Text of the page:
When it comes down to it, I haven’t changed who I am.  I still love planning and order, and might get a little uneasy at the mention of change.  However, the difference is that change and transition are no longer the enemy.  I don’t see these things as a threat, just waiting to heighten my levels of stress or anxiety like it used to.  Not anymore.  Change and transition can’t control me, because I’ve learned how to “roll” with whatever comes my way. 

I share my own experience with the hopes that it can help someone reading this blog know that they’re not the only one having a hard time with this transition.  I also hope that this might serve as encouragement to lean in to any discomfort you might be feeling and embrace it instead as an opportunity to grow. 

If you’re looking for ways to adapt and overcome some of your own thoughts and reactions related to change and uncertainty, I encourage you to first be present with your thoughts.  Gain an understanding of yourself and any patterns of thinking that may emerge.  Once you have that understanding, you can begin to break each bit down to a more manageable level, and challenge the thoughts for what they are.  This can also be thought of as reframing, which might look like shifting something that might seem negative or scary, finding a way to see it from a new angle, and adjusting the initial thought to a positive outlook or perspective.  After tackling each of these parts, continue to integrate them into your routine and check in with yourself on which areas might need some adjustments. 

The beauty of a growth mindset is that you decide what you want yours to focus on. It’s also a fluid concept, allowing you to alter it when necessary and integrate new ideas or concepts. So here’s to you, the mindset you choose to embrace, and a semester of rolling with whatever comes next!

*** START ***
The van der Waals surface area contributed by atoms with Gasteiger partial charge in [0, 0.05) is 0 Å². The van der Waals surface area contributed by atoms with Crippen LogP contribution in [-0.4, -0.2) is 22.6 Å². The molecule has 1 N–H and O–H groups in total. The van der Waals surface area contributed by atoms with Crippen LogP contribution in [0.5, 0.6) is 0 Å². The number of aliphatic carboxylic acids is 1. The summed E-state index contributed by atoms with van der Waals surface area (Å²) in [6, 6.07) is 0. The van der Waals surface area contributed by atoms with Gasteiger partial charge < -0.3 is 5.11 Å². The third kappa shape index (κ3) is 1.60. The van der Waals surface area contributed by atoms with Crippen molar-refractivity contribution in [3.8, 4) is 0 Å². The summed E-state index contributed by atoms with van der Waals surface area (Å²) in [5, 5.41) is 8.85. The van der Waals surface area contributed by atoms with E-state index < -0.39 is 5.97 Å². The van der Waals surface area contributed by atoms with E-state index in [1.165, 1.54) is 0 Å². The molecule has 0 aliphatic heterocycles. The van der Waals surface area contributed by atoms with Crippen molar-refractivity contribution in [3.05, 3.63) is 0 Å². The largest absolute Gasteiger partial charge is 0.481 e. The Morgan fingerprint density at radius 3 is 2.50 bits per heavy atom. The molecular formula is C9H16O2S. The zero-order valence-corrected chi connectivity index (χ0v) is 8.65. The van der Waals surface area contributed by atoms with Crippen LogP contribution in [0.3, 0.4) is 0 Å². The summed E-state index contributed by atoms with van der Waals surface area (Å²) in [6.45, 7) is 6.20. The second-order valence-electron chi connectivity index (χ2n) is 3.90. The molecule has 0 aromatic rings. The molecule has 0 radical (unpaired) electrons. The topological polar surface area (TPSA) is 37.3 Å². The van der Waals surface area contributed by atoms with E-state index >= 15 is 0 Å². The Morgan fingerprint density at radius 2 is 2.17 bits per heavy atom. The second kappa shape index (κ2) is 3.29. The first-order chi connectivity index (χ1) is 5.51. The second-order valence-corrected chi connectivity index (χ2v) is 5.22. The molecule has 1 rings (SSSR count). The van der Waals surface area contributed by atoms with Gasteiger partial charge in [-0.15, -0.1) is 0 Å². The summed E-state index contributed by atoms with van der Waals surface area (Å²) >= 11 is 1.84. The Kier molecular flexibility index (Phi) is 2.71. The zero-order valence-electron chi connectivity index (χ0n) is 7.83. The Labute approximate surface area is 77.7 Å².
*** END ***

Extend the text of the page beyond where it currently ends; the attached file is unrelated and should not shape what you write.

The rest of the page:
Making Time for YOU

We all know that when the school year starts in the fall, that things can get hectic. It can be easy to let self-care go by the wayside in order to study for a big test or to get a project finished. So, how can you make sure you are taking care of yourself and making time to regain that energy that you need to get things done in a healthy way? 

A good tip to try is making sure to put time on your calendar for yourself.  It can be easy to fill your calendar with classes and assignments, but sometimes something as simple as putting breaks into your calendar can help you re-establish the importance of those breaks. 

Put down times on your calendar to take care of yourself as well. Time to eat, time to work-out, time to sleep….now we all know that that is an important one but we often do not get enough sleep. 

What’s your favorite hobby or maybe a hobby you would like to try this year, such as kayaking? Put some time on your calendar to make that a reality and do it! 

Take the time to connect with family and friends even if it has to be virtually. Doing all of these things will give you so much more energy back to do the things that you need to get done to be a successful student. 

If you would like to increase your level of happiness and life satisfaction this year, one of the best changes you can make is to find more time in your schedule for a life that reflects what you’d really like to be doing. That balance in life is so important!

For more ideas and reading on this topic, check out this article: https://www.psychologytoday.com/us/blog/high-octane-women/201202/why-you-shouldnt-feel-guilty-about-stealing-little-time-yourself